When buying a property it is a natural instinct to try to find out a bit of history about the previous owners, or the area. Sometimes that is readily available, sometimes not, but as a family historian, that instinct becomes the focal point with any research, and often the results provide answers to the many questions that are raised when unravelling the family jigsaws, or in this case, the "suburb" jigsaw.
By now it was becoming clear to me that there were some very strong connections between all the original owners of land, and to satisfy my theory about what that connection was, I decided to follow the lives of several more landholders, both in Sandgate and Brackenridge location.
Hobbs, William (1822–1890)
Accompanied by his aged mother, he arrived at Moreton Bay on 1 May 1849 as surgeon of the Chaseley, the second of John Dunmore Lang's migrant ships. After a brief period at Drayton on the Darling Downs, he commenced practice in Brisbane in September. Apart from a few months in 1850 when he relieved as resident surgeon of the Brisbane Hospital on the death of David Ballow, he remained in private practice in Brisbane throughout his professional life.
At various times he held appointments on the honorary staffs of the Brisbane Hospital, the Lying-in Hospital and the Hospital for Sick Children. He was for many years medical officer to the immigration depot and the gaol. He was health officer for Brisbane in 1854-88 and a member of the Medical Board of Queensland in 1860-88. Professionally he was well regarded and is credited with having administered in 1854 the first chloroform anaesthetic in Brisbane.
Like some other colonial medicos he had an inquiring mind and an interest in experiment. He became a protagonist of the medicinal use of dugong oil, a form of therapy for which he coined the name 'Elaiopathy'; samples of his oil were sent to the Paris Exhibition in 1855 but he failed in an attempt to produce and market it commercially. At his property at Humpybong (Redcliffe) he discovered a spring with alleged anti-anaemic virtues. He grew cotton and is said to have sent samples to the editor of the Economist but again lost money through backing the Caboolture Cotton Co.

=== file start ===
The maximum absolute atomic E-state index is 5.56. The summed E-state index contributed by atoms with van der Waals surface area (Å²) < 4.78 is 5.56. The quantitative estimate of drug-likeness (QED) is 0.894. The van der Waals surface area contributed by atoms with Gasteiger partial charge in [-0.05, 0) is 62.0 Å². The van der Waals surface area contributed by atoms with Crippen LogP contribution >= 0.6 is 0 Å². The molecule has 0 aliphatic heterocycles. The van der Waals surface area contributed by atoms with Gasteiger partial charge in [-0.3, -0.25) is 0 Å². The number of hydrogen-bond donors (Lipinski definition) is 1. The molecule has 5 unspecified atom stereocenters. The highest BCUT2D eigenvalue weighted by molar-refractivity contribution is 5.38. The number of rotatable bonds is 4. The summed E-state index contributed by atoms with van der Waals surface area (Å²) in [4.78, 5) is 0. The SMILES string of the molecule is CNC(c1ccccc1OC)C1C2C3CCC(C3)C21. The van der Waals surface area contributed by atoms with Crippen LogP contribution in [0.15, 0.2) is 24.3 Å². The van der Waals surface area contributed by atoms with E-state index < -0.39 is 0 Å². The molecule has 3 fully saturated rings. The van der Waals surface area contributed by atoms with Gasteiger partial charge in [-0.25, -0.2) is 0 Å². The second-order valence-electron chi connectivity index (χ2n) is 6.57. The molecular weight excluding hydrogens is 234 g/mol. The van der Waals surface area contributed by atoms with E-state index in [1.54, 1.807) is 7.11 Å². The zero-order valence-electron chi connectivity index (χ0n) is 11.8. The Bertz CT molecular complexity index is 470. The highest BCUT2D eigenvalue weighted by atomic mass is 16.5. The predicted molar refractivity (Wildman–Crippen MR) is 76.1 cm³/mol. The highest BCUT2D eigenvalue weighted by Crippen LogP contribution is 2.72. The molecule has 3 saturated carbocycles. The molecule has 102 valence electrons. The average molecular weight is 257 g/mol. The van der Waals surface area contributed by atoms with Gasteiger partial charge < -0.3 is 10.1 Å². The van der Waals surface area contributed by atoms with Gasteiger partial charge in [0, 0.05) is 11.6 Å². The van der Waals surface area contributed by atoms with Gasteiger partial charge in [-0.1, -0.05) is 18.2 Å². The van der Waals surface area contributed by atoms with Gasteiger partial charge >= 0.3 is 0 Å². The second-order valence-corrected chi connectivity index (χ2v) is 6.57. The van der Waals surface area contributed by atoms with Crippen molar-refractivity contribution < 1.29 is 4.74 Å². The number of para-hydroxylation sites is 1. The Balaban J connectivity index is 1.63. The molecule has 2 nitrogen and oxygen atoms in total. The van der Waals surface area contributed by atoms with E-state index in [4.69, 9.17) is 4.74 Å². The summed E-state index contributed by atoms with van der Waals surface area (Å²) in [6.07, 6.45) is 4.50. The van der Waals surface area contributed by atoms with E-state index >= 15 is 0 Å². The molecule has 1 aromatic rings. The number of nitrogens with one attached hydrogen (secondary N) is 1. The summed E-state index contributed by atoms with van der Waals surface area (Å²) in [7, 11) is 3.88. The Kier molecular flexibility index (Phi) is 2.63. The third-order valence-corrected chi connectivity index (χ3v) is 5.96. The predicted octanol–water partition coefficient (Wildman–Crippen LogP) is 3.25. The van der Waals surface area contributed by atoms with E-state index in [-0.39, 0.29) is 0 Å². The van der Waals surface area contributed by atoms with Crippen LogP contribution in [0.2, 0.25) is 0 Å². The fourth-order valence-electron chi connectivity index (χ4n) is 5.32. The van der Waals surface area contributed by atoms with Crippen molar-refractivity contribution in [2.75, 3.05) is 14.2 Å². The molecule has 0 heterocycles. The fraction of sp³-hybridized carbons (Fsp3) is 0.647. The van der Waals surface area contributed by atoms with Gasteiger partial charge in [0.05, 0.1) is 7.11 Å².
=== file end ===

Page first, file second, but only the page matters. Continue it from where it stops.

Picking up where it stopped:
His later years were clouded by the findings of the 1876 royal commission on lunatic asylums which reported evidence of neglect in the reception house at Petrie Terrace where he was visiting surgeon. T
William and Elizabeth Hobbs between them owned 9 parcels of land.
Elizabeth Hobbs Lot 116 94.3 acres 1 June 1854
Elizabeth Hobbs Lot 120 94.3 acres 1 June 1854
William Hobbs Lot 59 104.5 acres 15 March 1855
William Hobbs Lot 60 104.5 acres 15 March 1855
William Hobbs Lot 61 104.5 acres 15 March 1855
William Hobbs Lot 99 199 acres 2nd April 1855
William Hobbs Lot 100 199 acres 2nd April 1855
William Hobbs Lot 101 199 acres 2nd April 1855
William Hobbs Lot 102 199 acres 2nd April 1855
Well Dr Hobbs was a rather important figure in the life of early Queensland. What would have been his interest in the lands?
Fancy experimenting with the "dugong oil", I am glad that idea wasn't popular.
He was a cotton grower at Humpybong,
This extract is from an old document from the Queensland Museum.
As early as the Paris event of 1855, Queensland's dugong (or sea Cow) was featured at exhibitions. Prized for its oil ("a superior" medicine to cod liver oil), its flesh (for bacon and lard), its skin (for glue and "tough leather") and even its bones and tusks (for "good second-rate ivory), colonists soon found that "every part" of the dugong could be turned to profit.
So intensively was the dugong "fished" off southern Queensland that by the early 1860's its fate was already "sealed". Queensland's pioneer exhibitor of dugong oil was the Brisbane medical practitioner Dr William Hobbs, proprietor of the St Helena dugong oil factory and a commissioner for the exhibitions of 1862 and 1867.
At the succeeding Philadelphia and Paris events John Lionel Ching of the Hervey Bay fishery showed not only dozens of bottles of dugong oil, but also dugong skeletons, tusks, teeth, and even a dugong calf in spirits.
Thankfully times have changed, and Hervey Bay is the "home" of many dugongs, who come to feed on the sea grass. One day when walking the dogs on Scarness beach, a group of us were intrigued by the dorsal fin swimming close to the shore. "it's a shark, no it's a porpoise" said some, but until it raised its head, none of us knew that it was in fact a baby dugong!
Not the prettiest of sea creatures, but certainly very cute!